India climbs on ranking for climate work
India advances two places on the World Economic Forum’s (WEF) ranking list of how 115 countries are managing the energy conversion, in terms of transition from fossil to renewable energy. India moves from place 78 to 76 on the list, where Sweden is number one.
WEF notes that India has high emission levels and a relatively high carbon intensity in its energy system.
“In spite of this, India has made significant progress in improving energy availability over the past few years and is getting high scores for its work on regulation and for its political commitment to achieving an energy transition,” the WEF writes.
India is one of only five economies that improve their ranking since last year. In addition to the work on regulations and political ambition, WEF points to India’s investment in new electricity grid infrastructure to facilitate energy conversion in the future.
Furthermore, India is ranked second best in the so called BRICS group of large and growing economies, which consists of Brazil, Russia, India, China and South Africa. Best in the group is Brazil, which ranks in 46th place globally.
Opportunities and challenges
Michael Rantil, Principal Advisor at the Swedish Energy Agency, comments on India’s development, with a particular focus on what India’s work on energy conversion means for Swedish companies doing business in the country. He sees both opportunities and challenges.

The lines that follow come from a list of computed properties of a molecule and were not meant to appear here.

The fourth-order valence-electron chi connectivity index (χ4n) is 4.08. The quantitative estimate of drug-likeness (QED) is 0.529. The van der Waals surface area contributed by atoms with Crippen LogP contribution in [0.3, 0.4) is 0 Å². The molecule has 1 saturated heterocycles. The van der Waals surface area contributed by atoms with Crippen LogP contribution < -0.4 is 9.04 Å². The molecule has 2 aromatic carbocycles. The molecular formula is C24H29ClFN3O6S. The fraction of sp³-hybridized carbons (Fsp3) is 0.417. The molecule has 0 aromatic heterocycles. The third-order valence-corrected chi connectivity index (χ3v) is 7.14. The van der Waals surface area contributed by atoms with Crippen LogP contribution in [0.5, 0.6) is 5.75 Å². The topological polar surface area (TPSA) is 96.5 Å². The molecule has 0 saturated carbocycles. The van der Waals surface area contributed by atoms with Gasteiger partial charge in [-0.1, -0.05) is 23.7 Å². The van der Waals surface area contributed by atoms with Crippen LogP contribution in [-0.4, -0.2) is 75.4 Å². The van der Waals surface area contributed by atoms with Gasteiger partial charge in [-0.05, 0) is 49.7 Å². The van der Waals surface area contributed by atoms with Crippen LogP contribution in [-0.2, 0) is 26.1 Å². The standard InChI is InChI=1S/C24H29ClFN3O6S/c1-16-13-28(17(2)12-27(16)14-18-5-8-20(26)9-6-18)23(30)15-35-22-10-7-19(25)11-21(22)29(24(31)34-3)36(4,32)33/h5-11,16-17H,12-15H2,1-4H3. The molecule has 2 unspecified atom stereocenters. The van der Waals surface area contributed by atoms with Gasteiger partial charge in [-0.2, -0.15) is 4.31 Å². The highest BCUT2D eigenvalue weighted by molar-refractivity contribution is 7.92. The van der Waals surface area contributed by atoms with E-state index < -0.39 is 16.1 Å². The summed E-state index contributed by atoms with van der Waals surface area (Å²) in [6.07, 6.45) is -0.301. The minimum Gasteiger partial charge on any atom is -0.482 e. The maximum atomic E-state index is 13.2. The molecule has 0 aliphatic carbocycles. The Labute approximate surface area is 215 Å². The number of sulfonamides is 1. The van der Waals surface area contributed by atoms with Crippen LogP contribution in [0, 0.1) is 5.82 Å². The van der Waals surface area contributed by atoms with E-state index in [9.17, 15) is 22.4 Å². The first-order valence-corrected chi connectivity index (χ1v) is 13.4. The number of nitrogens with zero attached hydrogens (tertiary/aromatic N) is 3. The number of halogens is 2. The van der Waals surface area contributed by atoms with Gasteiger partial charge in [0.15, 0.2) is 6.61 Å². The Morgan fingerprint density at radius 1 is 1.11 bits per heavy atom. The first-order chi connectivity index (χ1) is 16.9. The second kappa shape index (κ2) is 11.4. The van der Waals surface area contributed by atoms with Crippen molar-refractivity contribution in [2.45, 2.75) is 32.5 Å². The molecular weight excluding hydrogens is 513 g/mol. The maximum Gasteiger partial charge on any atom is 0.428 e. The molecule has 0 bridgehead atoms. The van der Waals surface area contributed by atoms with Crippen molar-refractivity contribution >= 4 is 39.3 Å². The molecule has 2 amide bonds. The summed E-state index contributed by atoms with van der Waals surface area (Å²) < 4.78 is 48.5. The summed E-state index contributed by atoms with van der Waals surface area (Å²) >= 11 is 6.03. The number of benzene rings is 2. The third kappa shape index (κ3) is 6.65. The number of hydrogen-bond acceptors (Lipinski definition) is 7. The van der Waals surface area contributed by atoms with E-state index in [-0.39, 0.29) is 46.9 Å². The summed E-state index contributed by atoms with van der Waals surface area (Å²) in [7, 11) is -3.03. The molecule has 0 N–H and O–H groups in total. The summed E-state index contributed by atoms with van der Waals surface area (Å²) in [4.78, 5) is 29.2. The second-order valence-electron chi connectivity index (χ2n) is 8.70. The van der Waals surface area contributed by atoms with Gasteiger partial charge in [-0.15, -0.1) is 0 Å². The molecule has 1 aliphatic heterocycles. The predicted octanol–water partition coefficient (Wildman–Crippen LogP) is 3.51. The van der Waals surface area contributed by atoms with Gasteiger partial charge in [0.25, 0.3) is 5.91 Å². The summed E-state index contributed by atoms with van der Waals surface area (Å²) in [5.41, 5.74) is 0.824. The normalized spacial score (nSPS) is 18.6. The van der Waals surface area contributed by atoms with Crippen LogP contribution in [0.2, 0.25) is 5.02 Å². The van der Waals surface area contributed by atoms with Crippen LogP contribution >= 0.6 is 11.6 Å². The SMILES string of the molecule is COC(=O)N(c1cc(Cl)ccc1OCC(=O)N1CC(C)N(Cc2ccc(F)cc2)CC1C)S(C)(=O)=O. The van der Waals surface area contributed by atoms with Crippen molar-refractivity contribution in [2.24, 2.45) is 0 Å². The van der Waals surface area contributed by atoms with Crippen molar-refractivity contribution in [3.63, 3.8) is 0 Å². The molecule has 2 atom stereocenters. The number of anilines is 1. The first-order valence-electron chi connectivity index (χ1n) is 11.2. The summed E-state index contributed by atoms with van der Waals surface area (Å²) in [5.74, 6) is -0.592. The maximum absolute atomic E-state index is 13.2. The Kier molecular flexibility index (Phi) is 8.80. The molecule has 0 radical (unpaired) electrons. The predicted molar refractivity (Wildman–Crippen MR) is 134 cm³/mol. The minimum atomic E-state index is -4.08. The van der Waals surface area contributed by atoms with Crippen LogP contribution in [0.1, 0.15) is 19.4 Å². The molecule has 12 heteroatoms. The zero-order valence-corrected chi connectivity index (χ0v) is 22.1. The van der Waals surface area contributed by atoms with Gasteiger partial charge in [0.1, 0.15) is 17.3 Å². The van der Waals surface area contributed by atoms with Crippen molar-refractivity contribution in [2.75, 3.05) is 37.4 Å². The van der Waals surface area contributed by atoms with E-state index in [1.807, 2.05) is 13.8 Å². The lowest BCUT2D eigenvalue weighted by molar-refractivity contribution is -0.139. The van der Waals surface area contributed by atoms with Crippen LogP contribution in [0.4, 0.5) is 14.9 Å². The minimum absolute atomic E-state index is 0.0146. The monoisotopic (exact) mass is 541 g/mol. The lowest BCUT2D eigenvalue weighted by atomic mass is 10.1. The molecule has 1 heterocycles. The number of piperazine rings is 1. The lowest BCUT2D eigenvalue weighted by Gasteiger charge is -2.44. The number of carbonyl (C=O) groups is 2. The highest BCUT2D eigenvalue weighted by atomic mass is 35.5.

India complies with its NDC (National Determined Contribution), which is stated in connection with the Paris Agreement, and the government is working hard on various instruments to introduce renewable energy.
“However, the concrete efforts can vary between the states,” says Michael Rantil, who points to the electricity sector as an important potential market in India.
Solar power is growing …
“Solar cells are the fastest growing energy technology in India. India increased its solar cell capacity from 2,650 GW in 2014 to over 28 GW in March 2019, much of which is network-connected. The cheapest grid-connected installations in the world have been achieved through tough procurement contracts.
… and so is wind power
Wind power also increases sharply. By March 2019, just over 37 GW had been installed, making India the fourth largest wind power installer in the world.
“The electricity sector offers great opportunities for Swedish companies. Not least because systems with uneven electricity production, such as solar cells and wind power, place extra large demands on technology to handle the quality of the electrical system. At the same time, the country is so large that there are export opportunities for all kinds of innovative energy technology, says Michael Rantil.
He also mentions a couple of the challenges that Swedish innovation companies with expansion dreams must handle:
“You have to meet the tough demands on low costs that the Indian market requires. In addition, the business culture is different and you must expect to prove that the technology you want to launch works in an Indian context, before a business deal can be implemented. Moreover, Swedish companies are far from alone in wooing the attractive Indian market,” says Michael Rantil.
“Germany, the United Kingdom and the United States are three of the countries that are very active and who also have support programs similar to our ISIA to facilitate the companies’ way into India.”